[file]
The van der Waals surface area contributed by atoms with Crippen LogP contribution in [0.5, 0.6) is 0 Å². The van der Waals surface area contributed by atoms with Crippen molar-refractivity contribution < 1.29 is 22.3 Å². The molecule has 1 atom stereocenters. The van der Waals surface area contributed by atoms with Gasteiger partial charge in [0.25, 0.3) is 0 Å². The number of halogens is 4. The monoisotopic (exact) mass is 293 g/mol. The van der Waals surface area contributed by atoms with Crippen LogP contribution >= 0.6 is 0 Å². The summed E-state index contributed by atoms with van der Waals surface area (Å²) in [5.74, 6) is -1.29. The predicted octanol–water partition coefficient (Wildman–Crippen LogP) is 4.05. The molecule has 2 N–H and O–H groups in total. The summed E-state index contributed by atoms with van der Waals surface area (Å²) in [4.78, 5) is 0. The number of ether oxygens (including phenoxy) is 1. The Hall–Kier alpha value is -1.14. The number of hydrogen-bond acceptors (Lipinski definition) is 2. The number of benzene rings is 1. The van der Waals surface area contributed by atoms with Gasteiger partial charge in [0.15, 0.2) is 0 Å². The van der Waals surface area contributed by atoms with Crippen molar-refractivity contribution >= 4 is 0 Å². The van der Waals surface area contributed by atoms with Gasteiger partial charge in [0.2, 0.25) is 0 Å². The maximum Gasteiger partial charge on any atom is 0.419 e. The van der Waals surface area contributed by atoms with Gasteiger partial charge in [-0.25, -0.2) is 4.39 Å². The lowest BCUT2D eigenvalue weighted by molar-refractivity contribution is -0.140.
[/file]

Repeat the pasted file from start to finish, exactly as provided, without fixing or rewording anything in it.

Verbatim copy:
The van der Waals surface area contributed by atoms with Crippen LogP contribution in [0.5, 0.6) is 0 Å². The van der Waals surface area contributed by atoms with Crippen molar-refractivity contribution < 1.29 is 22.3 Å². The molecule has 1 atom stereocenters. The van der Waals surface area contributed by atoms with Gasteiger partial charge in [0.25, 0.3) is 0 Å². The number of halogens is 4. The monoisotopic (exact) mass is 293 g/mol. The van der Waals surface area contributed by atoms with Crippen LogP contribution >= 0.6 is 0 Å². The summed E-state index contributed by atoms with van der Waals surface area (Å²) in [5.74, 6) is -1.29. The predicted octanol–water partition coefficient (Wildman–Crippen LogP) is 4.05. The molecule has 2 N–H and O–H groups in total. The summed E-state index contributed by atoms with van der Waals surface area (Å²) in [4.78, 5) is 0. The number of ether oxygens (including phenoxy) is 1. The Hall–Kier alpha value is -1.14. The number of hydrogen-bond acceptors (Lipinski definition) is 2. The number of benzene rings is 1. The van der Waals surface area contributed by atoms with Gasteiger partial charge in [0.15, 0.2) is 0 Å². The van der Waals surface area contributed by atoms with Crippen molar-refractivity contribution >= 4 is 0 Å². The van der Waals surface area contributed by atoms with Gasteiger partial charge in [0.2, 0.25) is 0 Å². The maximum Gasteiger partial charge on any atom is 0.419 e. The van der Waals surface area contributed by atoms with Gasteiger partial charge in [-0.25, -0.2) is 4.39 Å². The lowest BCUT2D eigenvalue weighted by molar-refractivity contribution is -0.140.